Driven to become free

Dec 21, 2021 | Spotlight

By McKenna Mitchell

The day I received my driver’s license, my best friend and I set off on our long-awaited adventure.

We wanted Raising Cane’s Chicken.

We scrambled out of South Oldham High School with purses and backpacks in tow. We dodged carpool moms and crossed the street to our precious ride – my 2004 Honda Accord.

Peyton and I met seven years ago, and she remained by my side. We started playing together at recess in the fourth grade, unaware of how symmetrical our lives would turn out — like looking in a mirror.

Engagements, marriages and more divorces. Moving and changing schools. Boxes that would never deserve unpacking.

We craved the independence. We dreamed of this day for years.

That driver’s license turned two teenagers with braces and matching pink hair dye into adults.

And an adult who could drive.

Mckenna Mitchell reflects on the day she got her driver's license.

We climbed into my very used vehicle, but the Honda and its passengers felt brand new. No more relying on parents to drive us to school or to see each other. No more tense conversations between my parents about who got pickup duties. No more feeling like a chore.

And no more terrified thoughts about driving.

My father bought me the Honda after my 16th birthday, the sweet one.

And he always tinkered with it in the weeks leading up to this special day. The gift also became a necessity.

My parents didn’t have to drive me or my brother anymore, a weight lifted off their shoulders as well as mine. Taking on the responsibility gave me the control over my life that I desperately sought. After years of getting tossed back and forth between houses, I now felt like the captain of my ship.

The gloomy March day rapidly changed as I got behind the wheel. I oozed with confidence and knew exactly what to do.

Peyton filmed me with her iPhone on the drive to the restaurant. We both screamed, laughed and shouted “Freedom!”

I ordered the Three Finger Combo. Mouthwatering.

We sat in the booth toward the back under the “Napoleon Dynamite” film poster. I started filming Peyton on my phone. She threw fries at the camera. We giggled.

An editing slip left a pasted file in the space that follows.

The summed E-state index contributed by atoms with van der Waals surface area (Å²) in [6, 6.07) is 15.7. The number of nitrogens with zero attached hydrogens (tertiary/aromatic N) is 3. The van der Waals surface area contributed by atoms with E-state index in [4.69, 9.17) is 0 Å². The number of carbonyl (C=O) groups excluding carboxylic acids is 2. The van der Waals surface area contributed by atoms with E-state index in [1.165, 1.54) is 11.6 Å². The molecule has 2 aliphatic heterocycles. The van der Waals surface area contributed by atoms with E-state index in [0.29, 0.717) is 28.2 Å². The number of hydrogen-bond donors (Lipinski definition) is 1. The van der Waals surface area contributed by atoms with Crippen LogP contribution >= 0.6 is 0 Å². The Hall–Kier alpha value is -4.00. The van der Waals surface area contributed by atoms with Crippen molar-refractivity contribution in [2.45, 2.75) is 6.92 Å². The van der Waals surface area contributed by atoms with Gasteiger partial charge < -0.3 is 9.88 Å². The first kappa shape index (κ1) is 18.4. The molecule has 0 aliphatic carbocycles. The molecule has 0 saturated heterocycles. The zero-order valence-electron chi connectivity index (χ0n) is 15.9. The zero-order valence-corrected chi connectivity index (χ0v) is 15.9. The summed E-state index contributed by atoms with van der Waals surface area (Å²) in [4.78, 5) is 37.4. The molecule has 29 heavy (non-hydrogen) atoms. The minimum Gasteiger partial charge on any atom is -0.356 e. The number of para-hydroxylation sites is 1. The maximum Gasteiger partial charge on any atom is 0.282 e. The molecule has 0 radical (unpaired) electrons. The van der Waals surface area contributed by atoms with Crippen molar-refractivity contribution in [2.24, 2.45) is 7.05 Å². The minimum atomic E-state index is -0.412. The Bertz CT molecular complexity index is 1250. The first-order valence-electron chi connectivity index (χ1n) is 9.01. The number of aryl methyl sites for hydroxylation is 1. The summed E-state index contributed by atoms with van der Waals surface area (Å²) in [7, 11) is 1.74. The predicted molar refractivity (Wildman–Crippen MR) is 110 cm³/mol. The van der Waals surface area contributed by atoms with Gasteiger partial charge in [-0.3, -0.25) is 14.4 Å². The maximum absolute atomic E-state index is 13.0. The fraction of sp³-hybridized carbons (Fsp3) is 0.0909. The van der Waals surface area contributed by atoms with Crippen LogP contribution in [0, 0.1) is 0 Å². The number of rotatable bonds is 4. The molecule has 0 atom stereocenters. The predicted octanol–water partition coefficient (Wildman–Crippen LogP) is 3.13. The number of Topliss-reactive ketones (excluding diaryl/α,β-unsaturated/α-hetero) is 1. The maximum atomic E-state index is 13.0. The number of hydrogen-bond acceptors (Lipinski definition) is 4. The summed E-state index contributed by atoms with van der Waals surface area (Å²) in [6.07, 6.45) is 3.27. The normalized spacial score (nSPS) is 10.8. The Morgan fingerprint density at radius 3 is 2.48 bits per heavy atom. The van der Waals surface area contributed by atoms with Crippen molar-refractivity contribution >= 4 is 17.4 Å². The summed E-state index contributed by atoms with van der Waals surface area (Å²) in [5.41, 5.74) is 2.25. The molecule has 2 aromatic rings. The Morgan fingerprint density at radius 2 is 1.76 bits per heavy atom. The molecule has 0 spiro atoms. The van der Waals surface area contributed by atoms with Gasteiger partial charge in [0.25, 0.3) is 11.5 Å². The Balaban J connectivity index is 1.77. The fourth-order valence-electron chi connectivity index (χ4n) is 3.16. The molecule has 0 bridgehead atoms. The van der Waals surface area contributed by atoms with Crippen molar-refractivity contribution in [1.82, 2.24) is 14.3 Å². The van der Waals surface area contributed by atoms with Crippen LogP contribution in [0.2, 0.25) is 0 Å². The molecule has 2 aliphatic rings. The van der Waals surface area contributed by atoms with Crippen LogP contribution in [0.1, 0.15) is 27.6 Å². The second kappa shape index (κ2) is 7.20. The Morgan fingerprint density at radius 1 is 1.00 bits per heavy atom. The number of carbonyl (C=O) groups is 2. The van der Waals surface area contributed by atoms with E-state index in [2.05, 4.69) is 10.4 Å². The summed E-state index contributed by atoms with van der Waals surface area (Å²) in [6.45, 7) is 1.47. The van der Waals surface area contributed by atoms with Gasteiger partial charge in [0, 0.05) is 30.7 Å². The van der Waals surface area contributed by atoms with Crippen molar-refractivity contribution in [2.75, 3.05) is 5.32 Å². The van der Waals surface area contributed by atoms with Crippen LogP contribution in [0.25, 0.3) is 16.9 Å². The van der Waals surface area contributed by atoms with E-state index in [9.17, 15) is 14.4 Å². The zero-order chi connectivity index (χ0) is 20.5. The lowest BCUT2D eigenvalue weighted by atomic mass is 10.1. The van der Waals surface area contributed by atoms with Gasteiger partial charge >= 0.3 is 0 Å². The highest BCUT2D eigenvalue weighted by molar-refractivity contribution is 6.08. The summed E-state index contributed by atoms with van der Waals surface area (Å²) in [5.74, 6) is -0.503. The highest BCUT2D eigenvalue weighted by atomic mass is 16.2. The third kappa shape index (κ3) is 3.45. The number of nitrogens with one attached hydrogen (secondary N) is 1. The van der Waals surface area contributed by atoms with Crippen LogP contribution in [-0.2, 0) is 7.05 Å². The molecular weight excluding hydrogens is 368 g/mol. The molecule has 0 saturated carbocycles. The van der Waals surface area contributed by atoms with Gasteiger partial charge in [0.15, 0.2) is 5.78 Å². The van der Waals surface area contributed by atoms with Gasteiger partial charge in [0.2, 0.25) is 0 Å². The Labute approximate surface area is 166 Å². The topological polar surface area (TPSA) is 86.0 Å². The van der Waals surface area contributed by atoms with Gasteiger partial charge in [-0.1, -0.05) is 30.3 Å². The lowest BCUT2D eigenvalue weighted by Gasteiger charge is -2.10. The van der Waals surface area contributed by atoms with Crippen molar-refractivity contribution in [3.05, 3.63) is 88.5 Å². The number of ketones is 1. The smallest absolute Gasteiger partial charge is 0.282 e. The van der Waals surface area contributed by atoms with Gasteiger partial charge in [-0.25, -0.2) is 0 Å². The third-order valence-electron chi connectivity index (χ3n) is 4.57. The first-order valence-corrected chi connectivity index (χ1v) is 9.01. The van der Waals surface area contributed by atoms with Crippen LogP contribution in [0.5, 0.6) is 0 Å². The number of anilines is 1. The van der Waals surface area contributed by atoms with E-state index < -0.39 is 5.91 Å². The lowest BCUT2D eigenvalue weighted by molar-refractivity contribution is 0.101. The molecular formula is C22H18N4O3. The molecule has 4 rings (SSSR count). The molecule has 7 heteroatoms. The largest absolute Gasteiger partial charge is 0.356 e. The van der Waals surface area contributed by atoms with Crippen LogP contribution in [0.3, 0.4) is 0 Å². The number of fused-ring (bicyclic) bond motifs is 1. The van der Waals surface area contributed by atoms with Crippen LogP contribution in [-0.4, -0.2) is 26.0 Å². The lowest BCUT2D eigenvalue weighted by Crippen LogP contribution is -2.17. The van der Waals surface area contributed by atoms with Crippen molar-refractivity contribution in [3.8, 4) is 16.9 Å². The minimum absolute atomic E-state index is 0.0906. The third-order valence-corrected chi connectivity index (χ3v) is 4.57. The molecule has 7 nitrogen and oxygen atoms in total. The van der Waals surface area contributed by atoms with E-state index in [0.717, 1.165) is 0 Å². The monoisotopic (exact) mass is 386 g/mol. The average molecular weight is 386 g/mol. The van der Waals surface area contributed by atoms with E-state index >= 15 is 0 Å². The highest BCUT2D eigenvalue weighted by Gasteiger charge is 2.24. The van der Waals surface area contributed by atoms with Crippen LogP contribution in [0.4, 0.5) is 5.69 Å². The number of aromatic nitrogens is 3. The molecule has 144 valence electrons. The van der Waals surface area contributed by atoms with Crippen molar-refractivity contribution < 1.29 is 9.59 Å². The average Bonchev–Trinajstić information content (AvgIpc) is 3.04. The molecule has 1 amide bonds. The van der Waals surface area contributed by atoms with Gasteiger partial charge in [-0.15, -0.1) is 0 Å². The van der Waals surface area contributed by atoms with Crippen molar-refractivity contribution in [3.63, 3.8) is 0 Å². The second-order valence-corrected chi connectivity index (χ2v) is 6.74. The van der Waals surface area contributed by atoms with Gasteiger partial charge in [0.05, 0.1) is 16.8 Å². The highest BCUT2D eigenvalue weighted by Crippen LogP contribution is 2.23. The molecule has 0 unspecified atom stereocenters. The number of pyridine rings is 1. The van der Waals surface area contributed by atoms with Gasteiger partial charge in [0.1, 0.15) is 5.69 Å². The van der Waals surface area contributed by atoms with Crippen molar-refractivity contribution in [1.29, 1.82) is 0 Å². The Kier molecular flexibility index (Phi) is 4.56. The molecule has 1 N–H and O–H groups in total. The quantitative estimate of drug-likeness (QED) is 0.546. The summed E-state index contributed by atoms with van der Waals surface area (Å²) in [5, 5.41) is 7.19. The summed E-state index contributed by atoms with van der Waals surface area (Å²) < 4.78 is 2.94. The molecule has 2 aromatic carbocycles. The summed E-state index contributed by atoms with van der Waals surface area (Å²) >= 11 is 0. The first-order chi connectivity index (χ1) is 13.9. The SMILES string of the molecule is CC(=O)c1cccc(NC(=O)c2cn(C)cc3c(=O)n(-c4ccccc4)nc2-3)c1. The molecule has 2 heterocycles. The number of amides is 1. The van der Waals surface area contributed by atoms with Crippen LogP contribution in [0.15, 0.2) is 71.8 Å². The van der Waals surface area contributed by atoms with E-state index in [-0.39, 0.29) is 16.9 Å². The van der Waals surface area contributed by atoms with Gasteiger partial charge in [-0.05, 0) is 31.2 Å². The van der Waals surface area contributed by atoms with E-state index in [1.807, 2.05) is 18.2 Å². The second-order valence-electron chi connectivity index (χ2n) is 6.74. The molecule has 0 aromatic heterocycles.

“She can legally drive, with me in the car,” she said to the camera as she lifted her fists above her head and shouted, “Freedom!”

We ate hot and juicy chicken while we gossiped about our classmates. My tongue danced with the taste of Cane’s sauce and salty french fries.

My body filled with excitement and hope — and chicken and Dr. Pepper.

We sat against a ketchup-red wall, and my surrogate twin babbled under a disco ball, just as excited as me. From that day on, my beat-up car became our chariot, and we paraded throughout Louisville.

Peyton understood when my Honda became a mobile closet with a back seat full of clothes I constantly hauled back and forth between the houses of my separated parents.

I understood when her parents couldn’t take her to school, and I would drive the 12 miles out of my way to pick her up just so she wouldn’t miss a day.

I wouldn’t suffer a day without her.

Now seven years after that day in Raising Cane’s, I can still find time to pick Peyton up in my Honda.

Peyton understood that my life, like hers, constantly moved and changed from one place to the next. Our life became a collection of homes that felt temporary, schools that filled time, and people who made promises to stay but didn’t.

We gave each other consistency in life.

And the Honda took us along for the ride.

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